The Daily Parker

Politics, Weather, Photography, and the Dog

A warm, cozy feeling at Mauna Loa

The Mauna Loa Observatory in Hawaii reported that atmospheric carbon dioxide had reached 415 ppm on Friday:

In poetic punctuation to that point, Arkhangelsk, Russia, near the Arctic Ocean, recorded a temperature of 29°C Saturday:

In Koynas, a rural area to the east of Arkhangelsk, it was even hotter on Sunday, soaring to 87 degrees (31 Celsius). Many locations in Russia, from the Kazakhstan border to the White Sea, set record-high temperatures over the weekend, some 30 to 40 degrees (around 20 Celsius) above average. The warmth also bled west into Finland, which hit 77 degrees (25 Celsius) Saturday, the country’s warmest temperature of the season so far.

Across the Arctic overall, the extent of sea ice has hovered near a record low for weeks.

Data from the Japan Meteorological Agency show April was the second warmest on record for the entire planet.

These changes all have occurred against the backdrop of unremitting increases in carbon dioxide, which has now crossed another symbolic threshold.

Why is 415 ppm a "symbolic threshold?" Because for years, climate scientists have believed that at 415 ppm, we can't undo the damage; we can only slow it down a little. Even if we return to pre-industrial levels (280 ppm), we now have too much carbon in the atmosphere to stop radical climate change:

For the planet itself, 415 ppm is no BFD. Over the past 4 billion years or so, it’s been much, much higher. But for us humans, 415 is a very dangerous number. The last time CO2 levels were at 415 ppm, during the Pliocene period about 3 million years ago, there was plenty of life on Earth, but the Earth itself was a radically different place. Beech trees grew near the South Pole. There was no Greenland ice sheet, and probably not a West Antarctic ice sheet, either. Sea levels were 50 or 60 feet (or more) higher.

That’s the world we’re creating for ourselves by pushing carbon dioxide levels to 415 ppm. Right now, a lot of atmospheric warming is being absorbed in the oceans. But those oceans are like a big flywheel, and the heat will be radiated out. That means, among other things, goodbye ice sheets, hello condo diving in Miami.

One way to think about carbon dioxide levels in the atmosphere is as a thermostat for the planet. As you’ll remember from third-grade science class, carbon dioxide is exhaled by animals, including humans, and inhaled by plants. It is also released when plants and animals decay, volcanoes erupt, and, most importantly, when we burn fossil fuels. Last year, we dumped about 37 billion tons of carbon dioxide into the atmosphere by burning fossil fuels. The more coal, oil and gas we burn, the faster that number rises. Before the Industrial Revolution, the level of carbon dioxide in the atmosphere was 280 ppm. Sixty years ago, it was 315 ppm. For the past few years, it has been rising by about 2 or 3 ppm a year.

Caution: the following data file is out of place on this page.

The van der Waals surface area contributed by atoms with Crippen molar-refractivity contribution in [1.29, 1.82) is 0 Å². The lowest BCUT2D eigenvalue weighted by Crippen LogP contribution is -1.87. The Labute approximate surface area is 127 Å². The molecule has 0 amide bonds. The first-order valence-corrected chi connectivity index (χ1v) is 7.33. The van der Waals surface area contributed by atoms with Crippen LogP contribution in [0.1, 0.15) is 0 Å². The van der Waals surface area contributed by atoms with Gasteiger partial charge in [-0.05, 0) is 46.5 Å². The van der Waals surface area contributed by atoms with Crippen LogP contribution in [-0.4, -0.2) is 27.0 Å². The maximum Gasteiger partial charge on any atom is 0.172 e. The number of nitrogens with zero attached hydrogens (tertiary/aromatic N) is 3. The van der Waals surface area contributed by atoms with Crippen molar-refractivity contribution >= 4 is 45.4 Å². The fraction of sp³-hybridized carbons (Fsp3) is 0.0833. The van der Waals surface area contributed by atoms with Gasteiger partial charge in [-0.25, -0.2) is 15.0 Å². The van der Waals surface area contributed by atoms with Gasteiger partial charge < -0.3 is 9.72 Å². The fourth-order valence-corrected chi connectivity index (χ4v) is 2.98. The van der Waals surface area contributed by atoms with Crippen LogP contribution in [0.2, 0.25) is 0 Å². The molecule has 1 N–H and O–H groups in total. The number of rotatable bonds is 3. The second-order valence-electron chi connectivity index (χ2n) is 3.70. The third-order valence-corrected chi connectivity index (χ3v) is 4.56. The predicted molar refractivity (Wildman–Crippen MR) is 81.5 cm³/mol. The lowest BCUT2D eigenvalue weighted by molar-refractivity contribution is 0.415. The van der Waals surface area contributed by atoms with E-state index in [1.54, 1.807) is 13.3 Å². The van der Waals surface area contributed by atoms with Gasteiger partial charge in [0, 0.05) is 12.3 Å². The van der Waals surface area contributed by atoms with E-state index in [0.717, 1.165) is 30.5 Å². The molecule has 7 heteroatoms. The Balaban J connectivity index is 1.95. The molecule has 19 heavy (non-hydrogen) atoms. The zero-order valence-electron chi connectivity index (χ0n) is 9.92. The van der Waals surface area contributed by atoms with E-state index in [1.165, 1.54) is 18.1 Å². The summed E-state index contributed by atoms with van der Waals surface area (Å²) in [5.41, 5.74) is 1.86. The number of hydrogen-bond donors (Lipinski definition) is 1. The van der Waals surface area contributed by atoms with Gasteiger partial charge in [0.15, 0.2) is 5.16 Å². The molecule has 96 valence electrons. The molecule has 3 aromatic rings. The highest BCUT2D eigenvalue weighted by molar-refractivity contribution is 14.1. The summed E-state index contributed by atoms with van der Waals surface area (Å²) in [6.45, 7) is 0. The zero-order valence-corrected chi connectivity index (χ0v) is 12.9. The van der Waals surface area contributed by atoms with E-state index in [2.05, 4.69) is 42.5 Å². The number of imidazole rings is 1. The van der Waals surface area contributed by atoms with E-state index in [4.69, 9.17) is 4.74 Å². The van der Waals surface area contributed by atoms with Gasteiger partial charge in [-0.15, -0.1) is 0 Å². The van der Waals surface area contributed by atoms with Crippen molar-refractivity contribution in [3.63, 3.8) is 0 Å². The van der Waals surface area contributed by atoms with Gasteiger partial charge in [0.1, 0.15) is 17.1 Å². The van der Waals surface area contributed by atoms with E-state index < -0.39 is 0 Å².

That might not sound like much. However, carbon dioxide molecules happen to be very good at trapping heat in the atmosphere. Scientists have understood this very well since the 19th century. Carbon dioxide molecules are like the prison guards of the Earth’s atmosphere — they let sunlight in, but they don’t let heat out. Scientists argue about exactly how efficient carbon dioxide is at warming the Earth, but there is basic agreement that a doubling of carbon dioxide levels from 280 ppm will warm the Earth’s atmosphere by 2 to 3 degrees Celsius.

We predicted this in time to slow it down or even stop it. Nice work, team.

Stevens' own private Heller

Former Associate Justice John Paul Stevens believes District of Columbia v Heller was "unquestionably the most clearly incorrect decision that the Supreme Court announced during [his] tenure on the bench:"

The text of the Second Amendment unambiguously explains its purpose: “A well regulated militia, being necessary to the security of a free State, the right of the people to keep and bear Arms, shall not be infringed.” When it was adopted, the country was concerned that the power of Congress to disarm the state militias and create a national standing army posed an intolerable threat to the sovereignty of the several states.

Throughout most of American history there was no federal objection to laws regulating the civilian use of firearms. When I joined the Supreme Court in 1975, both state and federal judges accepted the Court’s unanimous decision in United States v. Miller as having established that the Second Amendment’s protection of the right to bear arms was possessed only by members of the militia and applied only to weapons used by the militia. In that case, the Court upheld the indictment of a man who possessed a short-barreled shotgun, writing, “In the absence of any evidence that the possession or use of a ‘shotgun having a barrel of less than eighteen inches in length’ has some reasonable relationship to the preservation or efficiency of a well regulated militia, we cannot say that the Second Amendment guarantees the right to keep and bear such an instrument.”